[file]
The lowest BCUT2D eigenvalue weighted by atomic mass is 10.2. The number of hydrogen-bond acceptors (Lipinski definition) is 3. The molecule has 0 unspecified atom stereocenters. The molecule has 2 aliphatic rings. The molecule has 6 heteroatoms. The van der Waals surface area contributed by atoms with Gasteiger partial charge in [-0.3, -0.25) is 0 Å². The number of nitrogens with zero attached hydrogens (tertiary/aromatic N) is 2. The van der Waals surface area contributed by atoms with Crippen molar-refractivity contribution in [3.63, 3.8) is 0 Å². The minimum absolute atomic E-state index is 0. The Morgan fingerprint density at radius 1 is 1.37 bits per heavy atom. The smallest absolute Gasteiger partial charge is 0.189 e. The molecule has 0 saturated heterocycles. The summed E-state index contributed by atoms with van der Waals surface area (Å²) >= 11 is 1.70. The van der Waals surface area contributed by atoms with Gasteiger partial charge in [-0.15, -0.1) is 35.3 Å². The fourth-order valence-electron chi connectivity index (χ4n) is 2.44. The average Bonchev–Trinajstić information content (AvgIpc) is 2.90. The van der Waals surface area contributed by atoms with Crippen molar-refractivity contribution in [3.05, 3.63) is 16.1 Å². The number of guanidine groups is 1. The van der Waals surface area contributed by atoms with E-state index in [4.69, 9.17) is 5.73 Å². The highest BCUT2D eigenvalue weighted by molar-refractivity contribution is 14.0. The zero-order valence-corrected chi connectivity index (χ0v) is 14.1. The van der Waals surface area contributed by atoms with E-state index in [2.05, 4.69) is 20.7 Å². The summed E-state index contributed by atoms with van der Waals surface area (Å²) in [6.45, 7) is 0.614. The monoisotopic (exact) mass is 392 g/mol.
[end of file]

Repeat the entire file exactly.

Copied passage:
The lowest BCUT2D eigenvalue weighted by atomic mass is 10.2. The number of hydrogen-bond acceptors (Lipinski definition) is 3. The molecule has 0 unspecified atom stereocenters. The molecule has 2 aliphatic rings. The molecule has 6 heteroatoms. The van der Waals surface area contributed by atoms with Gasteiger partial charge in [-0.3, -0.25) is 0 Å². The number of nitrogens with zero attached hydrogens (tertiary/aromatic N) is 2. The van der Waals surface area contributed by atoms with Crippen molar-refractivity contribution in [3.63, 3.8) is 0 Å². The minimum absolute atomic E-state index is 0. The Morgan fingerprint density at radius 1 is 1.37 bits per heavy atom. The smallest absolute Gasteiger partial charge is 0.189 e. The molecule has 0 saturated heterocycles. The summed E-state index contributed by atoms with van der Waals surface area (Å²) >= 11 is 1.70. The van der Waals surface area contributed by atoms with Gasteiger partial charge in [-0.15, -0.1) is 35.3 Å². The fourth-order valence-electron chi connectivity index (χ4n) is 2.44. The average Bonchev–Trinajstić information content (AvgIpc) is 2.90. The van der Waals surface area contributed by atoms with Crippen molar-refractivity contribution in [3.05, 3.63) is 16.1 Å². The number of guanidine groups is 1. The van der Waals surface area contributed by atoms with E-state index in [4.69, 9.17) is 5.73 Å². The highest BCUT2D eigenvalue weighted by molar-refractivity contribution is 14.0. The zero-order valence-corrected chi connectivity index (χ0v) is 14.1. The van der Waals surface area contributed by atoms with E-state index in [2.05, 4.69) is 20.7 Å². The summed E-state index contributed by atoms with van der Waals surface area (Å²) in [6.45, 7) is 0.614. The monoisotopic (exact) mass is 392 g/mol.